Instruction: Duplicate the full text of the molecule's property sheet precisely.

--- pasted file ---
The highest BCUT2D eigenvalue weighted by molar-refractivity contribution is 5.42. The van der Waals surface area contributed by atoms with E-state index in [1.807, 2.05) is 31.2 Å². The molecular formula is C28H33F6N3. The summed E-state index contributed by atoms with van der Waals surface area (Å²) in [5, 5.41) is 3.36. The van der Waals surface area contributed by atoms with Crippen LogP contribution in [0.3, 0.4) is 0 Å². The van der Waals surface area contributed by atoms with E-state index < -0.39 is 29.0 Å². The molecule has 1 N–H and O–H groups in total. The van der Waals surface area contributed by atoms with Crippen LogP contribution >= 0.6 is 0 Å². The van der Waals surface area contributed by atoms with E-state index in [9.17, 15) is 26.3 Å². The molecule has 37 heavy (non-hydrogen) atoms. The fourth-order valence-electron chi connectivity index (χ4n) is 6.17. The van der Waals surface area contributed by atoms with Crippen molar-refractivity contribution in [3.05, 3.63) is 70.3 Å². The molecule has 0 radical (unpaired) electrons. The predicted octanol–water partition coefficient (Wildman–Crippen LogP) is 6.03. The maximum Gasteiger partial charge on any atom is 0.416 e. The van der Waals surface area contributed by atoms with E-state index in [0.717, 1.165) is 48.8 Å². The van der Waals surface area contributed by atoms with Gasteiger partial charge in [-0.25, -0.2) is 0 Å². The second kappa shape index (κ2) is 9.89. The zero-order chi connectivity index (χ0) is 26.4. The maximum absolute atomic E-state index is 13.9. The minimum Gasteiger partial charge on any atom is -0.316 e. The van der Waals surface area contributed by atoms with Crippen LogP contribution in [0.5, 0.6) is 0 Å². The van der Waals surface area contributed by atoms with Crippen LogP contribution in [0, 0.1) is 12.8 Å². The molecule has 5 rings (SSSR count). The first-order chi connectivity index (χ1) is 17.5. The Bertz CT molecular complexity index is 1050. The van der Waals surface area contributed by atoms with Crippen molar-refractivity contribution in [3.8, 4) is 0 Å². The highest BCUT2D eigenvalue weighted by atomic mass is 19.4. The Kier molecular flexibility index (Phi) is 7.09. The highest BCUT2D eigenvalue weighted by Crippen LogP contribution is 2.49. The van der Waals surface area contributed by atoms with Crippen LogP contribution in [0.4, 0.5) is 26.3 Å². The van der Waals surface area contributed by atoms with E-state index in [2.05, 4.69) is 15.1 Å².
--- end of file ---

The highest BCUT2D eigenvalue weighted by molar-refractivity contribution is 5.42. The van der Waals surface area contributed by atoms with E-state index in [1.807, 2.05) is 31.2 Å². The molecular formula is C28H33F6N3. The summed E-state index contributed by atoms with van der Waals surface area (Å²) in [5, 5.41) is 3.36. The van der Waals surface area contributed by atoms with Crippen LogP contribution in [0.3, 0.4) is 0 Å². The van der Waals surface area contributed by atoms with E-state index < -0.39 is 29.0 Å². The molecule has 1 N–H and O–H groups in total. The van der Waals surface area contributed by atoms with Crippen LogP contribution >= 0.6 is 0 Å². The van der Waals surface area contributed by atoms with E-state index in [9.17, 15) is 26.3 Å². The molecule has 37 heavy (non-hydrogen) atoms. The fourth-order valence-electron chi connectivity index (χ4n) is 6.17. The van der Waals surface area contributed by atoms with Crippen molar-refractivity contribution in [3.05, 3.63) is 70.3 Å². The molecule has 0 radical (unpaired) electrons. The predicted octanol–water partition coefficient (Wildman–Crippen LogP) is 6.03. The maximum Gasteiger partial charge on any atom is 0.416 e. The van der Waals surface area contributed by atoms with E-state index in [0.717, 1.165) is 48.8 Å². The van der Waals surface area contributed by atoms with Gasteiger partial charge in [-0.25, -0.2) is 0 Å². The second kappa shape index (κ2) is 9.89. The zero-order chi connectivity index (χ0) is 26.4. The maximum absolute atomic E-state index is 13.9. The minimum Gasteiger partial charge on any atom is -0.316 e. The van der Waals surface area contributed by atoms with Crippen LogP contribution in [0.5, 0.6) is 0 Å². The van der Waals surface area contributed by atoms with Crippen LogP contribution in [0, 0.1) is 12.8 Å². The molecule has 5 rings (SSSR count). The first-order chi connectivity index (χ1) is 17.5. The Bertz CT molecular complexity index is 1050. The van der Waals surface area contributed by atoms with Crippen molar-refractivity contribution in [3.8, 4) is 0 Å². The highest BCUT2D eigenvalue weighted by atomic mass is 19.4. The Kier molecular flexibility index (Phi) is 7.09. The highest BCUT2D eigenvalue weighted by Crippen LogP contribution is 2.49. The van der Waals surface area contributed by atoms with Crippen LogP contribution in [0.4, 0.5) is 26.3 Å². The van der Waals surface area contributed by atoms with E-state index in [2.05, 4.69) is 15.1 Å².